Our Route to San Salvador Turns 50, and Here Are Some of Its Highlights


How time flies – it’s already been a half century´s worth to the capital of this Central American country – which despite being the region´s smallest is packed with wonderful sights and experiences. And here we explore a few of them in San Salvador.


Plaza de La Libertad

Right in the middle of downtown, it’s a hub of activity for locals and visitors alike, and home to some key landmarks, including the National Palace, finished in 1911 in Neoclassical style with some Renaissance and Gothic-Revival elements (once home to all three branches of the national government (these days it’s open to visitors as well as housing salons for ceremonies and special events) and the Metropolitan Cathedral (see below). 

San Salvador Metropolitan Cathedral

Neoclassical but completed just 25 years ago, the main focus of Catholicism in El Salvador, with a soaring interior whose major draw is the tomb of beloved archbishop Óscar Romero, – canonised as a saint by Pope Francis in 2018 and considered an unofficial patron saint of El Salvador – murdered by rightwing assassins in 1980 in the first year of the country’s terrible civil war (away from downtown at the Central American University, you can learn more about this towering figure at the Centro Monseñor Romero). 

Rosario Church

A modern masterpiece, some consider it Central America’s most beautiful church. Built in 1971 on Plaza La Libertad several blocks southeast of the cathedral, this concave, 24-metre-high (78-foot) concrete shell houses a striking, soaring interior awash in the light of its stained-glass windows. It’s also home to the tomb of the brothers NicolásVicente, and Manuel Aguilar, heroes of the country’s early-19th-century struggle for independence from Spain.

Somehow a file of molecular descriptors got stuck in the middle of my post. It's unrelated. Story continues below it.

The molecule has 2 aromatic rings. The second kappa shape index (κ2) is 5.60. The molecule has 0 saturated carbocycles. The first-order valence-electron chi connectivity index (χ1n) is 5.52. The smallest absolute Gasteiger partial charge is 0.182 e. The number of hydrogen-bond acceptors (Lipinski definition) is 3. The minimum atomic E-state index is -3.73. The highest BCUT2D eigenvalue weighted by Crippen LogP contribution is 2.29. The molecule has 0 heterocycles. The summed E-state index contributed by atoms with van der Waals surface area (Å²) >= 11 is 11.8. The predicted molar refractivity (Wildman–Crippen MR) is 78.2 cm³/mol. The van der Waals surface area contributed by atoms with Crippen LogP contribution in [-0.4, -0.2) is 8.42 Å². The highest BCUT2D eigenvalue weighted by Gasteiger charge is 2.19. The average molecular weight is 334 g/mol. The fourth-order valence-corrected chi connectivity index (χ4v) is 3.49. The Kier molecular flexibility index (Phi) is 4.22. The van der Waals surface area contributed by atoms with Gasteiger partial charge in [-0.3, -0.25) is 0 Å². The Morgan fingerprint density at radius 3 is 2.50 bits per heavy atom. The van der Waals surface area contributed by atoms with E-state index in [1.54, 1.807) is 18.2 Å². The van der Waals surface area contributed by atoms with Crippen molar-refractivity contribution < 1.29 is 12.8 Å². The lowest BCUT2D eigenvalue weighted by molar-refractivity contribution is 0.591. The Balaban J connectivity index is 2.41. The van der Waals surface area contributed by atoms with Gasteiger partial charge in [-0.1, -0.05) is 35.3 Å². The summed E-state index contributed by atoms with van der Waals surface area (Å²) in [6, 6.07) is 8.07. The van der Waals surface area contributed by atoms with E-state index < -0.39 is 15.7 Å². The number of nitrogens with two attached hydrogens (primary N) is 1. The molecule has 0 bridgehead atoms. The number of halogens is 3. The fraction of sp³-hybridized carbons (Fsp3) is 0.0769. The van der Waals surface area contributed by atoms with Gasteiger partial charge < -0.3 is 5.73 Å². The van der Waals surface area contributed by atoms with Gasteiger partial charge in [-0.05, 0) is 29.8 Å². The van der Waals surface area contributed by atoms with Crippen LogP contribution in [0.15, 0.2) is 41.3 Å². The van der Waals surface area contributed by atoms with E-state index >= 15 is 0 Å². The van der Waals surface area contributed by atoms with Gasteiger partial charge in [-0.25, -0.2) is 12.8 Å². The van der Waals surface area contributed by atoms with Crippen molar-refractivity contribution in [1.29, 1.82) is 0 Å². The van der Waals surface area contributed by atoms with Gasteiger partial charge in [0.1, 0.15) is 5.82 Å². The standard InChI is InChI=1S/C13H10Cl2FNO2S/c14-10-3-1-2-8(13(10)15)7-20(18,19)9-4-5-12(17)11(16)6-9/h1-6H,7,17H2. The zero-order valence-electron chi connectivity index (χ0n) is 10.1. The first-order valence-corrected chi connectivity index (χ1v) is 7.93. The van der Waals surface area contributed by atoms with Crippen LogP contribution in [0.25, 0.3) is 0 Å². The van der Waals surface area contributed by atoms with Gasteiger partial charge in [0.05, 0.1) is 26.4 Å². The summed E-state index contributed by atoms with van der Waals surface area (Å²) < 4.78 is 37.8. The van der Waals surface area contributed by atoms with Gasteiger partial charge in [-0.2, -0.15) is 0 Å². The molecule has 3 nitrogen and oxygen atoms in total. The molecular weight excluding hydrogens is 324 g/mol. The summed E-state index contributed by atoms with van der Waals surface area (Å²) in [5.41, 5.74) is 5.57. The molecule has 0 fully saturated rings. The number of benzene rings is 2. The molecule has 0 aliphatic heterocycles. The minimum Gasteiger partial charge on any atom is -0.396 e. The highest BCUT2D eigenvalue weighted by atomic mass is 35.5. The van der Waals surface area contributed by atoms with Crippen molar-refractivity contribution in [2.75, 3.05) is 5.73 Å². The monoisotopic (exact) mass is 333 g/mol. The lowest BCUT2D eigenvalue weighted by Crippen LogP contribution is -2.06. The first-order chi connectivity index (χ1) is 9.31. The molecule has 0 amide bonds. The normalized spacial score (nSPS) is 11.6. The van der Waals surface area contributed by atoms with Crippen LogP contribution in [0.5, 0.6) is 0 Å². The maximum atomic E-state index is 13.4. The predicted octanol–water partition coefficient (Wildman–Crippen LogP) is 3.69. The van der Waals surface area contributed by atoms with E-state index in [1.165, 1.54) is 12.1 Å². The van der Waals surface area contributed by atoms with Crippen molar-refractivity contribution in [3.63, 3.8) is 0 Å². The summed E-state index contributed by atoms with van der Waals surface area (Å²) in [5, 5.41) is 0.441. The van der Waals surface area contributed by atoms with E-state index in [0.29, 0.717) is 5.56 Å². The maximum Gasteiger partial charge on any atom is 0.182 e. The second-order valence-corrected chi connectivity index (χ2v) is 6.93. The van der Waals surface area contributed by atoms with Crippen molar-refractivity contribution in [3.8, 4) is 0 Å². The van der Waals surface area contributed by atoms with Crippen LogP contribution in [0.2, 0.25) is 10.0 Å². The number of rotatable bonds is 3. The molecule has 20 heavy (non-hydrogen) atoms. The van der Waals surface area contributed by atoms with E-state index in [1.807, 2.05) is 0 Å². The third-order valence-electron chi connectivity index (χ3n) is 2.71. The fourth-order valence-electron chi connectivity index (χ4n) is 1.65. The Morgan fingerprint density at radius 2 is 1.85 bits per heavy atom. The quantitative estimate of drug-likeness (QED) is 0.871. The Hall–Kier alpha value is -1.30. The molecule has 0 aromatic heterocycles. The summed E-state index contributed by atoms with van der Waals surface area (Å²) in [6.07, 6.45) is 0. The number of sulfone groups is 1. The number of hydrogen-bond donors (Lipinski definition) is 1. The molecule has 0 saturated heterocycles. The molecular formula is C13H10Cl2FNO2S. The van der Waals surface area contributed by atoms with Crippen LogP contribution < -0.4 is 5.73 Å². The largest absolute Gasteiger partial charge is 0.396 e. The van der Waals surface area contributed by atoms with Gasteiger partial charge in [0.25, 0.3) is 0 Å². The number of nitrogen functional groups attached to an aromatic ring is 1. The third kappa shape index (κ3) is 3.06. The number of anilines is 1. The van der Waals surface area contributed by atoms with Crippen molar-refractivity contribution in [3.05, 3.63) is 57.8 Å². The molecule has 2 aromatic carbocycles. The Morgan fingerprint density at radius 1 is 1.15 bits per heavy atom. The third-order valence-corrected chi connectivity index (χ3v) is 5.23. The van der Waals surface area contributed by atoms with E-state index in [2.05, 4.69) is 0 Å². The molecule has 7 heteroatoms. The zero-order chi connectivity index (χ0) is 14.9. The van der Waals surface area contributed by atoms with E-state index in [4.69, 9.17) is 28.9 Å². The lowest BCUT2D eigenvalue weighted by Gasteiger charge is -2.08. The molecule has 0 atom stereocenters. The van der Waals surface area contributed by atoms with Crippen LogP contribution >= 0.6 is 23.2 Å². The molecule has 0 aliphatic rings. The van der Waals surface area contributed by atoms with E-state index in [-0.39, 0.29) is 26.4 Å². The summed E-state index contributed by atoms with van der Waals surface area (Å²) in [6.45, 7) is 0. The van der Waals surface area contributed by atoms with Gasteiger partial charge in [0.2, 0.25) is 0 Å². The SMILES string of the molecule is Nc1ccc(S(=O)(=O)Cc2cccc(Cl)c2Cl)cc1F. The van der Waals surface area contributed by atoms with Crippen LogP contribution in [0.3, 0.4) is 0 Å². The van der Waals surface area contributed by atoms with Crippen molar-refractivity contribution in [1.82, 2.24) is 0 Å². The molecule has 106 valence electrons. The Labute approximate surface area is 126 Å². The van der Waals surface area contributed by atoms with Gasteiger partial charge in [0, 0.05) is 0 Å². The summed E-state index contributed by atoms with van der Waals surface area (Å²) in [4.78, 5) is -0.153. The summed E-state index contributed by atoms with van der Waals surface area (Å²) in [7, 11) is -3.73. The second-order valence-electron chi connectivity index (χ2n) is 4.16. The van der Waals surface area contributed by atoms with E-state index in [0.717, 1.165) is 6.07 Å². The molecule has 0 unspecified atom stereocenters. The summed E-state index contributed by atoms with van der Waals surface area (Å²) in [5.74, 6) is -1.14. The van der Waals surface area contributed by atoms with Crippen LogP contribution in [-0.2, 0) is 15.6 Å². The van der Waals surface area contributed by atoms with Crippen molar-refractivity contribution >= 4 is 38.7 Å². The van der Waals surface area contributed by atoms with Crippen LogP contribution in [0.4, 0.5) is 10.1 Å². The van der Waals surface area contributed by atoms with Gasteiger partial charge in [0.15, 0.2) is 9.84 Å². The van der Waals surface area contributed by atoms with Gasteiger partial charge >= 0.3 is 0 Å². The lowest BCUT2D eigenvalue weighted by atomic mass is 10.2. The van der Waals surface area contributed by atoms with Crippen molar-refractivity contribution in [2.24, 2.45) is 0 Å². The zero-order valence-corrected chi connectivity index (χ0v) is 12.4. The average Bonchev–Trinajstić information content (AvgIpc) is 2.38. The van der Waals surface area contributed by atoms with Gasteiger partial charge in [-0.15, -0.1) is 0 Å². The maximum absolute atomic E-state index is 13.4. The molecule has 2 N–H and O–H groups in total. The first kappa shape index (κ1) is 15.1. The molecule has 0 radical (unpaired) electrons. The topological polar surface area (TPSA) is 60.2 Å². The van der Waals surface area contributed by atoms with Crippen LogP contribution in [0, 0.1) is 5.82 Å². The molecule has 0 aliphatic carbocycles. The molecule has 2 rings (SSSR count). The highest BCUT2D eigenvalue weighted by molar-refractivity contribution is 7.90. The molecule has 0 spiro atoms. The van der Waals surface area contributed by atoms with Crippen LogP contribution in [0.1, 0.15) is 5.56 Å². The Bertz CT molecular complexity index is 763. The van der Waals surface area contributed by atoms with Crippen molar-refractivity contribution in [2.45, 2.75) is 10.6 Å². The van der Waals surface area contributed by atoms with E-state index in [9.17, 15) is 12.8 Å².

Plaza Gerardo Barrios

Another square where you can relax and soak up the atmosphere of San Salvador is the A space dedicated to the history of the country’s independence, much loved by the locals and home to an impressive equestrian statue of the eponymous Gerardo Barrios, who was an important three-time president of the country in the 19th century.

Futura Tower and Square

Located in the World Trade Centre complex (a 15-minute drive from Plaza de la Libertad) and completed in 2009, the Torre Futura is at 92 metres (302 feet) high one of Central America´s tallest buildings, and it´s home to Plaza Futura, with 3,000 square metres (32,000 sq. ft.) of shopping and dining options as well as an observation deck with sweeping views over the city. 

Cuscatlán Park

Inaugurated downtown just five year ago, this expansive green space is a beautiful place to stroll; enjoy a picnic; have a bite in one of its little restaurants; and just generally hang out. also has several areas of interest. It´s also home to the Tin Marin Museum, aimed at educating kids and grownups alike in science, art, technology, and the environment, and the the Salarrué National Exhibition Hall, showcasing sculptures and paintings by Salvadoran artists. And also don´t miss the Monument to Memory and Truth, erected in honour of the victims of the devastating civil war of the 1980s and 90s.


Day Trips from San Salvador

Less than a half hour´s drive northwest of the city, Boquerón National Park atop the dromant San Salvador Volcano offers nature trails where you can take in the exuberant flora, spot fauna including raccoons, armadillos, and foxes, and get an eyeful of the caldera, 1.5 kilometres (just under a mile) wide and some 550m (just over 1,800 ft.) deep.

About the same distance to the south of San Salvador, Puerta del Diablo (Devil´s Gate) is a distinctive rock formation on one of the country´s higher peaks, Cerro Chulo (1160m/3,806 ft.). It´s popular with locals and visitors alike for its refreshing climate and a panoply of ecotourism and adventure options, including hiking, rock climbing, rapelling, paragliding, and ziplining.

A little farther afield, in an idyllically sited volcanic caldera near the city of Santa Ana and around an hour from San Salvador, Lake Coatepeque is a 25.3 km² (nearly nine-sq.-mi.) oasis for swimming, diving, water skiing, and other aquatic sports. And if you´re lucky, you might catch a cool natural phenomenon which occurs here from time to time, in which the water suddenly turns a beautiful turquoise color for reasons not yet fully understood.